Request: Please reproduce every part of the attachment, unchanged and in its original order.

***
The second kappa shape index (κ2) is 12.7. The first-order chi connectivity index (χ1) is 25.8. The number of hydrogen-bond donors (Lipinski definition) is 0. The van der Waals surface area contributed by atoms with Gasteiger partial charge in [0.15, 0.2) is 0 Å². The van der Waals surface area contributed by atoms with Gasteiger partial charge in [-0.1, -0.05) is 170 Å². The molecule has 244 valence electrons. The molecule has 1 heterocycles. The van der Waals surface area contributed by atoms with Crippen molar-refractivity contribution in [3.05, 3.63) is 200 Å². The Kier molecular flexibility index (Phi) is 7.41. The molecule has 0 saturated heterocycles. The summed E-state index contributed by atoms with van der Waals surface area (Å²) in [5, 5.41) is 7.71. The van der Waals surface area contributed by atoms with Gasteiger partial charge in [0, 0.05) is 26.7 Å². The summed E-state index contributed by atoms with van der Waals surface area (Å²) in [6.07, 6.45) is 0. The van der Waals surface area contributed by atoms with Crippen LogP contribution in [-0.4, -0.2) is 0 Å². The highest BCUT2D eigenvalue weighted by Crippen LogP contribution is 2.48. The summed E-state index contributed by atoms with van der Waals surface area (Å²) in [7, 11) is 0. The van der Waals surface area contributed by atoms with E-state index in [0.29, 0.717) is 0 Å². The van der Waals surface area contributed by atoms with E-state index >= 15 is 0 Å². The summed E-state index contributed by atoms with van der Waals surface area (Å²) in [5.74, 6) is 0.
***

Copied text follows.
The second kappa shape index (κ2) is 12.7. The first-order chi connectivity index (χ1) is 25.8. The number of hydrogen-bond donors (Lipinski definition) is 0. The van der Waals surface area contributed by atoms with Gasteiger partial charge in [0.15, 0.2) is 0 Å². The van der Waals surface area contributed by atoms with Gasteiger partial charge in [-0.1, -0.05) is 170 Å². The molecule has 244 valence electrons. The molecule has 1 heterocycles. The van der Waals surface area contributed by atoms with Crippen molar-refractivity contribution in [3.05, 3.63) is 200 Å². The Kier molecular flexibility index (Phi) is 7.41. The molecule has 0 saturated heterocycles. The summed E-state index contributed by atoms with van der Waals surface area (Å²) in [5, 5.41) is 7.71. The van der Waals surface area contributed by atoms with Gasteiger partial charge in [0, 0.05) is 26.7 Å². The summed E-state index contributed by atoms with van der Waals surface area (Å²) in [6.07, 6.45) is 0. The van der Waals surface area contributed by atoms with Crippen LogP contribution in [-0.4, -0.2) is 0 Å². The highest BCUT2D eigenvalue weighted by Crippen LogP contribution is 2.48. The summed E-state index contributed by atoms with van der Waals surface area (Å²) in [7, 11) is 0. The van der Waals surface area contributed by atoms with E-state index in [0.29, 0.717) is 0 Å². The van der Waals surface area contributed by atoms with E-state index >= 15 is 0 Å². The summed E-state index contributed by atoms with van der Waals surface area (Å²) in [5.74, 6) is 0.